The Girl turns ten next week, and is becoming an adolescent in many ways – not yet old enough to put away childish things, but old enough to take them down and look at them wistfully. I like wistful; it makes a good alternative to regret.
“Do you remember reading these to me?” she asked, holding up Charlie and Lola, part of a series of books and BBC cartoons she loved a few years ago.
I would prefer children not watch television, but I had to make compromises, so I made sure she watched limited amounts of healthy shows. The BBC has many great programmes, all advertisement-free and many focusing on subjects I’ve never seen in US cartoons, like rural life (Ballamory, Postman Pat, Fireman Sam); gardening (Mr. Bloom’s Nursery); or science (Nina and the Neurons). Even a “first-words” series for toddlers like In the Night Garden was made oddly fascinating by their choice of narrator: instead of any voice actor, they got Shakespearean veteran Sir Derek Jacobi. Picture “Dick and Jane” read by Alan Rickman and you’ve got the idea.
Her favourite, though, was Charlie and Lola, whose simple line drawings and real children’s voices reminded me of the Charlie Brown cartoons – but sweeter and less gloomy. Lola was a vivacious pre-schooler, by turns charming and exasperating, and Charlie was her extremely patient older brother who guided her through life. Each 10-minute episode– Lola’s first day at school, delaying going to bed, refusing to try new foods – perfectly nailed the single-minded obsessions, creative logic and intense drama of childhood. The series often ended with them exchanging good-nights, and The Girl and I often did the same as a running joke.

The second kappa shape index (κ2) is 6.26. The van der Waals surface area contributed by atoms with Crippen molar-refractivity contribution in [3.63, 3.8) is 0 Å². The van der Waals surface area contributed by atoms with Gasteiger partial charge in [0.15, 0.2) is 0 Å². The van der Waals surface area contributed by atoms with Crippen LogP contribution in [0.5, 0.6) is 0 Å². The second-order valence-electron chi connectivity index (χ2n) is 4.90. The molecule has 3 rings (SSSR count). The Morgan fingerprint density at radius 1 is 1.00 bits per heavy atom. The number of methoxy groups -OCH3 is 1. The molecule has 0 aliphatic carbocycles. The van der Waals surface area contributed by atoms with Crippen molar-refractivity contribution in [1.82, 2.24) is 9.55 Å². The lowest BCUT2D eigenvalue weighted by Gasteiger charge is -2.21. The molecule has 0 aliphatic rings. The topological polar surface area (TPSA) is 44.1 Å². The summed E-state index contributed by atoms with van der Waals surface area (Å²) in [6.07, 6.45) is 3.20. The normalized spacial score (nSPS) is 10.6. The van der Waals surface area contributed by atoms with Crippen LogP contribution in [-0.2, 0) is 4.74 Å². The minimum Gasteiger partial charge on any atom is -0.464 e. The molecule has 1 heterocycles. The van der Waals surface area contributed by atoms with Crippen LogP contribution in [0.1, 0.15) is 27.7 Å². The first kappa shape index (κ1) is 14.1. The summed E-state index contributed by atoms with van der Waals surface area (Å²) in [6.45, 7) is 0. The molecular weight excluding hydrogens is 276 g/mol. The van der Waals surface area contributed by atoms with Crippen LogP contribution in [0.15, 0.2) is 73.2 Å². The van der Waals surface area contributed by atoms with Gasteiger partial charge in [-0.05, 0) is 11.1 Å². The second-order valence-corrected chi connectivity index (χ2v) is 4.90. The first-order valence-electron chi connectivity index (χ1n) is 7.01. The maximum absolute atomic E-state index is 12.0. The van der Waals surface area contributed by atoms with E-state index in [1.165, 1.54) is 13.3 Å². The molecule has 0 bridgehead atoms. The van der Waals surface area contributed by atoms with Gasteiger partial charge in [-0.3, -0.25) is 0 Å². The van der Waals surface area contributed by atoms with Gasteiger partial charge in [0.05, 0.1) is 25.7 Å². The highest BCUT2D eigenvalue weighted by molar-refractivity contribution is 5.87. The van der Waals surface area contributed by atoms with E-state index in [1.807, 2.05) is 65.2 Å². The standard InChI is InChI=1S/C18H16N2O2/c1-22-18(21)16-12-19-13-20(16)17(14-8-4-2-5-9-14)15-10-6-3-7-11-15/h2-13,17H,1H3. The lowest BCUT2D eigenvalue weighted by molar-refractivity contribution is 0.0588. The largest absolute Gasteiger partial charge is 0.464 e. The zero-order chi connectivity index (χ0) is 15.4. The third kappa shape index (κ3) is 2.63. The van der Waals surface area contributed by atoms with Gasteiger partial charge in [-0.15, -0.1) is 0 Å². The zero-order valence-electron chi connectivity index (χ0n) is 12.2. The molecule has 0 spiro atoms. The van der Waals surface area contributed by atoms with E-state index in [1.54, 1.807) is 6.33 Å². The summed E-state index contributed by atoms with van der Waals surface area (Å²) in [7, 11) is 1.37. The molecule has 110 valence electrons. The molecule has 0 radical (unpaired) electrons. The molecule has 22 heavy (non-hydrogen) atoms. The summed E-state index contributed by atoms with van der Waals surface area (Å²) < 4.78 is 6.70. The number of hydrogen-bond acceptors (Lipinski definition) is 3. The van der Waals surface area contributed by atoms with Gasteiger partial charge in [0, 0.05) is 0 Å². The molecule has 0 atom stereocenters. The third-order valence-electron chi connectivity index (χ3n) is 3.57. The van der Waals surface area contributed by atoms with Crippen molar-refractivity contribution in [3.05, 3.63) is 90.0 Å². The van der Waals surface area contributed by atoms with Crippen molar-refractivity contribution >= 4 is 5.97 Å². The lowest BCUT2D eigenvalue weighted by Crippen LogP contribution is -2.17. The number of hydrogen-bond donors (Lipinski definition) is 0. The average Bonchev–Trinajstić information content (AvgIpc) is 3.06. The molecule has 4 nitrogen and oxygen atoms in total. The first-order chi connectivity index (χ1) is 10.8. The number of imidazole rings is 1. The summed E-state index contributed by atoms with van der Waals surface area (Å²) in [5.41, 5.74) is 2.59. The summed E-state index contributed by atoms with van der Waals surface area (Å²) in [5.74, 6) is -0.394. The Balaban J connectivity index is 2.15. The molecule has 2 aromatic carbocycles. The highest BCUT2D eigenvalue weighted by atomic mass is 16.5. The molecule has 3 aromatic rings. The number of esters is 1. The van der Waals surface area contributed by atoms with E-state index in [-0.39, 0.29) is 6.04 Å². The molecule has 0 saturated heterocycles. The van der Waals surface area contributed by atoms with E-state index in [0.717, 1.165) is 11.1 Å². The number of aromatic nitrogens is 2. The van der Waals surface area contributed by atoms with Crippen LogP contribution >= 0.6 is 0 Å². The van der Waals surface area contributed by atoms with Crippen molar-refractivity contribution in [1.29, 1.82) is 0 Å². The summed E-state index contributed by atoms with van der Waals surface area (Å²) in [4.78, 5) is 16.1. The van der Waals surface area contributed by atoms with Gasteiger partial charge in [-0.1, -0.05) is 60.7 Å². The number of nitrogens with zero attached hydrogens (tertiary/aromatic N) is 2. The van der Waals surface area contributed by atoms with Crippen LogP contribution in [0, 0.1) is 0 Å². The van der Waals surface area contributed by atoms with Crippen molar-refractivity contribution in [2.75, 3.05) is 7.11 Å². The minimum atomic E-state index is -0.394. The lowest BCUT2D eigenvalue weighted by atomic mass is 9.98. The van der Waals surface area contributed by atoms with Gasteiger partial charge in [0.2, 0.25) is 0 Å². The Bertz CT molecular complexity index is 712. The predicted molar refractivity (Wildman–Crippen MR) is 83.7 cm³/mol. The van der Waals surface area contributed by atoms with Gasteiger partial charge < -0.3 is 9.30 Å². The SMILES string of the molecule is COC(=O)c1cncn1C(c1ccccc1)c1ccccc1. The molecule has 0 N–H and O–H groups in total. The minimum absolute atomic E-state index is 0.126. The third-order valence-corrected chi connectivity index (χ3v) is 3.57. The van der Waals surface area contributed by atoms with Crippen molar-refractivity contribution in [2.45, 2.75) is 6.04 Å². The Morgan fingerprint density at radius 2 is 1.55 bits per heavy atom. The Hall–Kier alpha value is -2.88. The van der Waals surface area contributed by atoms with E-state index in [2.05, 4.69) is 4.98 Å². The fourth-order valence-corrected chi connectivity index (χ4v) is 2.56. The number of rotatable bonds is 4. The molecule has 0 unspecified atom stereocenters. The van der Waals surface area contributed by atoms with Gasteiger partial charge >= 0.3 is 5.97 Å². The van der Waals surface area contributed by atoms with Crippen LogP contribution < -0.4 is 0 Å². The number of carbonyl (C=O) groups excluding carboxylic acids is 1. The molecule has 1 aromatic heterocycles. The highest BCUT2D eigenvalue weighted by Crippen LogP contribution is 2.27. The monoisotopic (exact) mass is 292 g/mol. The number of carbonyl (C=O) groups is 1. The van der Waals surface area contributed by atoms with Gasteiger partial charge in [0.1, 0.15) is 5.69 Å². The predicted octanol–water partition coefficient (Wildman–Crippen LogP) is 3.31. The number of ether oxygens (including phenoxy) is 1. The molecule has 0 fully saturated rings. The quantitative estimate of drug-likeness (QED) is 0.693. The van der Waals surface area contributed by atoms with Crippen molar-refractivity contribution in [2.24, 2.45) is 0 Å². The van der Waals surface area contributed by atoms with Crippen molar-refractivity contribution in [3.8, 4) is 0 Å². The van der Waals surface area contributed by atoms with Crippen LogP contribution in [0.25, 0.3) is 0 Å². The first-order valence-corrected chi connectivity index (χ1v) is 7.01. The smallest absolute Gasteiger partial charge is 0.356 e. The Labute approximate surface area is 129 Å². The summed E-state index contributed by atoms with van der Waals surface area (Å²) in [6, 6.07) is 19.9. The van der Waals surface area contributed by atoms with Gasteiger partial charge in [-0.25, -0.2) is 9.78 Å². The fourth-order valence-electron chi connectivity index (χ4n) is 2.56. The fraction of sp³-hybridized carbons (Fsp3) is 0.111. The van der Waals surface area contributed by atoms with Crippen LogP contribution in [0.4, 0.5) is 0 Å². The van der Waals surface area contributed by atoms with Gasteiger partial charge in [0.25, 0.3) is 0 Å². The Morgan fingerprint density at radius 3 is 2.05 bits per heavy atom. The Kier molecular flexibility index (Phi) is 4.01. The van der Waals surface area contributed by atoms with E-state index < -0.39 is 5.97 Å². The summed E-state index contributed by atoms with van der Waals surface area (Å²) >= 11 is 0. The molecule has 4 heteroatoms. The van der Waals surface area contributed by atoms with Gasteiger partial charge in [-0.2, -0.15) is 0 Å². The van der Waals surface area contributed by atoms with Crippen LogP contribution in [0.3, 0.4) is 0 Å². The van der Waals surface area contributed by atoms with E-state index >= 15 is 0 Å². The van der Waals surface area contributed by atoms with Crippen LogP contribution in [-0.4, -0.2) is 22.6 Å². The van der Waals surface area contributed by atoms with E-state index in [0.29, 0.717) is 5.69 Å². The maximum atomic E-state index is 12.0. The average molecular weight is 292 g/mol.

I remember them, I said – you used to call me Charlie.
“I still think of you as Charlie,” she said. “You’re like my big brother.”
I’m pleased we’re that close, I said – as long as you know that I’m your father first, and I’m still going to lay down the law for you -- even more so as you get to be a teenager.
“You always lay down the law,” she said reassuringly. “Why more when I’m a teenager?”
That’s when you’ll want it least and need it most, I said.
"What’s for movie night?" she asked.
You know how much you loved Robin Hood? I asked. How would you like those same people – Errol Flynn, Olivia de Havilland, everyone --- in a pirate movie?
“Even Basil Rathbone?” she asked. You bet, I said, and it has the best pirate movie title ever -- Captain Blood.
“That doesn’t sound very scary,” she said.
Not scary? I asked, laughing. How can you have a better title than Captain Blood?
“Say it in an ominous voice?” she asked.
CAPTAIN BLOOD, I said slowly.
“Okay, it’s growing on me,” she said.
When she came downstairs for her teddy bear I let her have a sip of the elderflower champagne I made. It’s okay, I said – it has hardly any alcohol yet.
“It tastes great,” she said. “What’s the white stuff at the bottom?”
That’s the yeast, I said. It’s eating the sugar and turning it into alcohol, and do you know what their growth rate is?
“Um … exponential!” she said, pleased at knowing the answer.
Right, I said. What's their reproduction model? "R," she said.
Good, I said. What happens next?
Good, I said. What happens next?
“They go into overshoot?” she asked, tracing a steep curve in the air with her finger, and I nodded.
“How long before die-off?” she asked cheerfully. It will look fast to us, I said, but will probably seem slow to the yeast. Right now, I told her, it’s time to go to bed, and we’ll have another lesson tomorrow. We have a lot of lessons to get through before you’re grown.
"That won't be for a long time yet," she said.
It seems a long time to you, but will feel short to me, I said.
“Goodnight Charlie,” she said, kissing me.